What is the VLT of ski goggles? | Ridestore Magazine

Once upon a time, choosing the VLT of snow goggles was irrelevant. You got what the brands decided, it was one rating fits all, and if you were lucky, they’d maybe call a lens ‘high light’ or ‘low light’. Now, it’s all VLT ratings; Prizm and Panotech, toric shapes, ultrawide FOVs, and that’s just scratching the surface of the oleophobic coated lens. Nevertheless, VLT is a crucial part of choosing your next pair of ski goggles, so let’s jump into it and get you up to speed, shall we?
If you want to check out our full range of ski goggles (technical definitions included!), then why not head over to our dedicated ski goggles page to see what jumps out at you?

VLT stands for Visible Light Transmission and is the percentage rating given to the tint level of the goggle lens. If the VLT of a goggle lens is 50%, that means seeing through the lens will dim the world to 50% of its average brightness. It's easy to get dazzled when riding in bright sunlight and the snow. Your pupils need to constrict to prevent you from getting blinded, making your eyes very tired. Goggles not only protect your eyes from impacts and obstacles like tree branches but also from the sun. Full UVA and UVB protection, as well as protection from bright light, means your eyes can function at a higher level than they would normally. Pretty cool, right?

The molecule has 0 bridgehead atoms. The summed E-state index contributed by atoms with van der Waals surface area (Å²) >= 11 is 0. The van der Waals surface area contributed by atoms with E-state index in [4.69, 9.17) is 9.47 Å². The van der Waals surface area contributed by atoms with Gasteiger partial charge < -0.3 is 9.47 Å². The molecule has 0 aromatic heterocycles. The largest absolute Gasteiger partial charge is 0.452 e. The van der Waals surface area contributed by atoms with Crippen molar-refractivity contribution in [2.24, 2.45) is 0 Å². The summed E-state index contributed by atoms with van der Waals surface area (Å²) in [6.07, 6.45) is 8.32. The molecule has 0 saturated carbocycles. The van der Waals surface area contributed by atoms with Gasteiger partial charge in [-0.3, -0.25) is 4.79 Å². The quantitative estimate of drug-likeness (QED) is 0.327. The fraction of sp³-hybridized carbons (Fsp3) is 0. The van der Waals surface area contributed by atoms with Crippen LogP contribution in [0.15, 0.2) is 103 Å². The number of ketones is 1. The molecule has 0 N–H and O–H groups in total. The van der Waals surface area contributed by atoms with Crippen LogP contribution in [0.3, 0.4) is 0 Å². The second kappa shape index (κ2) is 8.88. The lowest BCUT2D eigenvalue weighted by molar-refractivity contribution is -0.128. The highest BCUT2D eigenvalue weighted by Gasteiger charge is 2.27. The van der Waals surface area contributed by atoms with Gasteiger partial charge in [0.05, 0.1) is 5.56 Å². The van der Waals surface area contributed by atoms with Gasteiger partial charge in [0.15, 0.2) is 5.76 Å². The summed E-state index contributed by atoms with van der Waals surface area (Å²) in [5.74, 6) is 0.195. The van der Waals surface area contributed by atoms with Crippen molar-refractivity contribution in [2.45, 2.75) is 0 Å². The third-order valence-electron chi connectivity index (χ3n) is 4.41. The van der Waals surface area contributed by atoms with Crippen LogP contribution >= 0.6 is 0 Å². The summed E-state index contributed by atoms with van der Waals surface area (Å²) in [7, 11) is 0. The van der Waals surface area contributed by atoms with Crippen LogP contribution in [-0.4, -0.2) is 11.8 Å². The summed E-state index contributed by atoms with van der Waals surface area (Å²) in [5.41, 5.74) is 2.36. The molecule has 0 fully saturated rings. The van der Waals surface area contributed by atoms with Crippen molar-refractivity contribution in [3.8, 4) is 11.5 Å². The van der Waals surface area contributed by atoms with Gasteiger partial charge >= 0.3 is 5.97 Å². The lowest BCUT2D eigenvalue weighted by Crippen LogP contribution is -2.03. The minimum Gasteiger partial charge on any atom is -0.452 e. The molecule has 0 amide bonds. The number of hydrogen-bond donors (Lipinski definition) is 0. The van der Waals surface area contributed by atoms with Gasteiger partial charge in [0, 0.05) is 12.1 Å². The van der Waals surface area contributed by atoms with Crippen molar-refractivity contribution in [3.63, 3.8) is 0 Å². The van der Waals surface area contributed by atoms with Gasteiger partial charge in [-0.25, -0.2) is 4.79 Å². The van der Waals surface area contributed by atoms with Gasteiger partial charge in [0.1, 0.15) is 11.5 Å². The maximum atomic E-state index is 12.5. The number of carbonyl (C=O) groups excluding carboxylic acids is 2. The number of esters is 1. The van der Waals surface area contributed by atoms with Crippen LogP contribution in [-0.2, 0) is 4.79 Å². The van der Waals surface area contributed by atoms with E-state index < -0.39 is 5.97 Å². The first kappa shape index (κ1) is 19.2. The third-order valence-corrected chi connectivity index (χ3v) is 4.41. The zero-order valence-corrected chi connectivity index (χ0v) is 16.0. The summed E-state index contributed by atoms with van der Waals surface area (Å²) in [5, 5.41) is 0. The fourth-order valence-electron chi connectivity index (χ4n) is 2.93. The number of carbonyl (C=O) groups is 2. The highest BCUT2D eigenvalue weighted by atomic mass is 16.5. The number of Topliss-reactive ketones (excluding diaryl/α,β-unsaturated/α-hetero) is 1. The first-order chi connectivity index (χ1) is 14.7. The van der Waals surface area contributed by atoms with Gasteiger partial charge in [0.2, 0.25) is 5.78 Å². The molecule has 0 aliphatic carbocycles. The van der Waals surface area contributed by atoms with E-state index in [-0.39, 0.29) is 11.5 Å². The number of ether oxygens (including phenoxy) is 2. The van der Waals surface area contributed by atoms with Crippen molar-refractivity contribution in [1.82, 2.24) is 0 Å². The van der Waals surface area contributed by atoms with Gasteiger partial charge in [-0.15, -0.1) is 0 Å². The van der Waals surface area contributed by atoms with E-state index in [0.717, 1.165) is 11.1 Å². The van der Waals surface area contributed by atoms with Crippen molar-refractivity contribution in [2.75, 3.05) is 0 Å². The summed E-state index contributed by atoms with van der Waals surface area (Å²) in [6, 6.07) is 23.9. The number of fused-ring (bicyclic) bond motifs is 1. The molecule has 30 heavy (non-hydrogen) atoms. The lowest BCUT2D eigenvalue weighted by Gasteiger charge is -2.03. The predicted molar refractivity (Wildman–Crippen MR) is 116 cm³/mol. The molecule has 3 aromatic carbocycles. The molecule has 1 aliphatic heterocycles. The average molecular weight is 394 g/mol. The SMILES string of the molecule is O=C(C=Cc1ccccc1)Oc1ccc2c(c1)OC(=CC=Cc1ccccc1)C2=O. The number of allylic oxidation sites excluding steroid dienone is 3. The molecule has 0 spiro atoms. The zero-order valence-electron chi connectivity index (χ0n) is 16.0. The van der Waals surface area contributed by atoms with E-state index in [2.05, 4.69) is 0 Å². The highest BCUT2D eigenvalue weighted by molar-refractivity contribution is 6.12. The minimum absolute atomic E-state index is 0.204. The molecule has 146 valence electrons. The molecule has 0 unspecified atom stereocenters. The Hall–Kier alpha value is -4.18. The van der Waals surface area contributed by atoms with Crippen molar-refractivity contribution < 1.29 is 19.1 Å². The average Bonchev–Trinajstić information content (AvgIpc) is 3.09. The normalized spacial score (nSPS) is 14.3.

How does VLT work in ski goggles

How does VLT work?

Visible Light is a wave that passes through transparent materials, so when you talk about Visible Light Transmission, we’re looking at how many of those waves can pass through the material in question. The darker the tint, the fewer waves get through. The lighter the tint, the more waves get through. The cones and rods in your eyes absorb light reflected off objects (the whole world, really), which is how you see them. Too many waves will overwhelm your eyes and make it tough to see. Too few, and you won’t see anything.